Colorado early childhood educators say they need respect, assistance

Author: Debbie Kelley, The Gazette - October 14, 2017 - Updated: October 14, 2017

Reggie Bicha, Executive Director for the Colorado Department of Human Services, made a stop at the Young Scholars Academy to promote the importance of reading on Wednesday, October 11, 2017. Bicha talks to a class of 3-year-olds during a tour of the school. (Photo by Jerilee Bennett, The Gazette)

Preschoolers at Young Scholars Academy weren’t sure who Reggie Bicha was, but they figured out one thing: he’s a good reader.

“That’s a funny book,” squealed a 4-year-old in the advanced pre-kindergarten program.

Bicha, executive director of the Colorado Department of Human Services, high-fived the 20 students who had listened, answered questions and giggled along with him Wednesday, as he read “Mouse Mess,” by Linnea Riley.

Each child then received a copy of the book to take home.

Bicha’s visit to the center, off Tutt Boulevard in northeast Colorado Springs, was part of an annual statewide literacy tour to promote the importance of reading at an early age.

He also talked with teachers and others in the field about the state of early childhood education.

The topics on their minds are familiar but pressing.

Preschool teacher Michaela Rowcotsky said she’d like a little respect.

“We’re looked at as baby sitters,” she said. “We’re not baby sitters. We’re growing these young minds. We are trained how to reach your child.”

Bicha said research proves that youngsters who attend high-quality childcare and preschool are better prepared for kindergarten and more likely to read proficiently in the third-grade.

He touted several programs that have started under Gov. John Hickenlooper’s administration, including Colorado Shines, a rating and improvement system for licensed early-learning facilities.

The state also in recent years has funneled more money into childcare subsidies for low-income families, professional development for teachers, new certification routes and microgrants and microloans for industry to invest in early childhood education. Also, there’s now an Office of Early Childhood within DHS and a statewide kindergarten entry assessment.

Getting businesses to support early childhood education and encouraging workforce development are keys to moving forward, Bicha said.

More help is needed, teachers said.

Middle-class families struggle to pay for childcare, teachers aren’t involved in decision-making at the state level, and licensing violations aren’t supported with coaching, they ticked off.

The teacher shortage plaguing the K-12 public school system also has permeated childcare and preschool centers.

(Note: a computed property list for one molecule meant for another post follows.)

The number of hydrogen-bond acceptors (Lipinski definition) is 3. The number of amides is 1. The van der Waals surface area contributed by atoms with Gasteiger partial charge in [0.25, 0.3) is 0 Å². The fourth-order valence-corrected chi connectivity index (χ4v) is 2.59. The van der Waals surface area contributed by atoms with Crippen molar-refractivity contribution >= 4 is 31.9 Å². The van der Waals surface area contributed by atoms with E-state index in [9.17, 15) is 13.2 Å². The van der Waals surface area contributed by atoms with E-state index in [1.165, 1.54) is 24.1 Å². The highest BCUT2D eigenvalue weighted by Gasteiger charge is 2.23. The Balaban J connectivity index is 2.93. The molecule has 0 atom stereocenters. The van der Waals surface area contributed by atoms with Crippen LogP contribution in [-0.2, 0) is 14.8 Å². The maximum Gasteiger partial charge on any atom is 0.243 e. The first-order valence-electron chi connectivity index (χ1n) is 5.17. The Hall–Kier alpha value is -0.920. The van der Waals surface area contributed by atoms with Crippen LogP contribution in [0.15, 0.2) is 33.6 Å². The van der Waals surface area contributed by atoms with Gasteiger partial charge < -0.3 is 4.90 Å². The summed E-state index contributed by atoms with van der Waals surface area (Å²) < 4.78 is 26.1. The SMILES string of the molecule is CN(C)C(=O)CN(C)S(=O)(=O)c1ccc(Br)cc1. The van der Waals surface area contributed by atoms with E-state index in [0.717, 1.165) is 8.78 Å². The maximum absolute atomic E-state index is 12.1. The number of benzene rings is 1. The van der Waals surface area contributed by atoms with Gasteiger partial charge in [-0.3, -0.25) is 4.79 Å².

Fewer students are enrolling in early childhood education programs at Pikes Peak Community College, said department chair Michelle Bender.

Compensation is one problem she cited.

There is about a $3 per hour difference between someone with entry-level qualifications and someone with a bachelor’s degree in the infant to 5 year olds field, Bender said.

Industrywide, 40 percent of hourly childcare and preschool workers qualify to receive public assistance, Bender said.

“As a workforce, they’re paid well below where they should be,” she said.

The locally owned Young Scholars Academy serves 211 children from infants to early teens and has a nine-month waiting list, according to center director Jenn Winters.

She offers perks above the norm to attract and retain her 39 teachers. Incentives like a fully stocked breakroom with breakfast, lunch and snack foods, a television with Netflix and Hulu, monthly team outings, paid days off from the get-go, staff discounts for childcare, and plenty of support and tools to help teachers with their jobs.

“The millennial workforce is different – they’re going to hop on you if you don’t take care of them,” Winters said.

Jessica Lloyd, who with her son, Steve, runs Busy Little Hands Early Learning Center in Centennial, said it’s hard to balance reasonable tuition and fair pay with staying competitive in the market.

“We have to butter teachers up with other stuff, but it’s the pay they really want,” she said.

She estimates it costs about $3,000 to replace a teacher who leaves.

“We’re always giving them something – today it’s sweatshirts – because if the teacher’s happy, everybody is happy,” Lloyd said, who was visiting from south Denver.

Jackie Florendo, coordinator of the Alliance for Kids, an early childhood council for El Paso County, said she would like to see a statewide campaign to promote the profession.

“Here’s a unified message, and it’s going to everyone: we educate on the importance of the early years,” she said.

Lisa Walton